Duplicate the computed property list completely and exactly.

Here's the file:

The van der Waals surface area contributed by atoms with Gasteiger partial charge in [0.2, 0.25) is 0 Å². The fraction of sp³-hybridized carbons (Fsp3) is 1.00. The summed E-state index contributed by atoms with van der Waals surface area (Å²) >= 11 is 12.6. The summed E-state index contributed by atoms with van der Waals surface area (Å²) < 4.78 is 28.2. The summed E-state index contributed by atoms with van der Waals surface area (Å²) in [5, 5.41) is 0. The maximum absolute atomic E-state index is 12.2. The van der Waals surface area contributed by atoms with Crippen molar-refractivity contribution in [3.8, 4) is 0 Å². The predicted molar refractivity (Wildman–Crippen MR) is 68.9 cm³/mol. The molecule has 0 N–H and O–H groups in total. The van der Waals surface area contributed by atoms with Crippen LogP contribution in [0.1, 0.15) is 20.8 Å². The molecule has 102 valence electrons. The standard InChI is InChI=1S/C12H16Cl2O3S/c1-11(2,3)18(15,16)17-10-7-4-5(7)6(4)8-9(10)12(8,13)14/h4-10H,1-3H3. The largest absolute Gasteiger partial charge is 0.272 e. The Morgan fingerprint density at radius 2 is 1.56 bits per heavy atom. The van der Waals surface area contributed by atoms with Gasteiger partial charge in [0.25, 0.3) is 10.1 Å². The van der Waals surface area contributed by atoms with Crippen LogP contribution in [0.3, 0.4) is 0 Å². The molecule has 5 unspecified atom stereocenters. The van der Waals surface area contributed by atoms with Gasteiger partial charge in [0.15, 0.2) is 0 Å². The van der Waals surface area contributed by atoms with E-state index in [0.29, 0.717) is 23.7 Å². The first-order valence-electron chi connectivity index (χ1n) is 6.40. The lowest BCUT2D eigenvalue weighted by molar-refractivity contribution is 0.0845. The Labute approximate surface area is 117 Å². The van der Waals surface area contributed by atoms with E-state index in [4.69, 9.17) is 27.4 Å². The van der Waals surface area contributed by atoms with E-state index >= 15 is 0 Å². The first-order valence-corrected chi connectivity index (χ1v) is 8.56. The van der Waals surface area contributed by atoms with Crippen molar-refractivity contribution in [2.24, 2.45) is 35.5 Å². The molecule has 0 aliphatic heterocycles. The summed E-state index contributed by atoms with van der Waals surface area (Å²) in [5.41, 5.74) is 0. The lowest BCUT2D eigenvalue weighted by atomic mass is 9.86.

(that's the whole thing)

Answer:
The van der Waals surface area contributed by atoms with Gasteiger partial charge in [0.2, 0.25) is 0 Å². The fraction of sp³-hybridized carbons (Fsp3) is 1.00. The summed E-state index contributed by atoms with van der Waals surface area (Å²) >= 11 is 12.6. The summed E-state index contributed by atoms with van der Waals surface area (Å²) < 4.78 is 28.2. The summed E-state index contributed by atoms with van der Waals surface area (Å²) in [5, 5.41) is 0. The maximum absolute atomic E-state index is 12.2. The van der Waals surface area contributed by atoms with Crippen molar-refractivity contribution in [3.8, 4) is 0 Å². The predicted molar refractivity (Wildman–Crippen MR) is 68.9 cm³/mol. The molecule has 0 N–H and O–H groups in total. The van der Waals surface area contributed by atoms with Crippen LogP contribution in [0.1, 0.15) is 20.8 Å². The molecule has 102 valence electrons. The standard InChI is InChI=1S/C12H16Cl2O3S/c1-11(2,3)18(15,16)17-10-7-4-5(7)6(4)8-9(10)12(8,13)14/h4-10H,1-3H3. The largest absolute Gasteiger partial charge is 0.272 e. The Morgan fingerprint density at radius 2 is 1.56 bits per heavy atom. The van der Waals surface area contributed by atoms with Gasteiger partial charge in [0.25, 0.3) is 10.1 Å². The van der Waals surface area contributed by atoms with Crippen LogP contribution in [0.3, 0.4) is 0 Å². The molecule has 5 unspecified atom stereocenters. The van der Waals surface area contributed by atoms with Gasteiger partial charge in [0.15, 0.2) is 0 Å². The van der Waals surface area contributed by atoms with E-state index in [0.29, 0.717) is 23.7 Å². The first-order valence-electron chi connectivity index (χ1n) is 6.40. The lowest BCUT2D eigenvalue weighted by molar-refractivity contribution is 0.0845. The Labute approximate surface area is 117 Å². The van der Waals surface area contributed by atoms with E-state index in [4.69, 9.17) is 27.4 Å². The van der Waals surface area contributed by atoms with E-state index >= 15 is 0 Å². The first-order valence-corrected chi connectivity index (χ1v) is 8.56. The van der Waals surface area contributed by atoms with Crippen molar-refractivity contribution in [2.24, 2.45) is 35.5 Å². The molecule has 0 aliphatic heterocycles. The summed E-state index contributed by atoms with van der Waals surface area (Å²) in [5.41, 5.74) is 0. The lowest BCUT2D eigenvalue weighted by atomic mass is 9.86.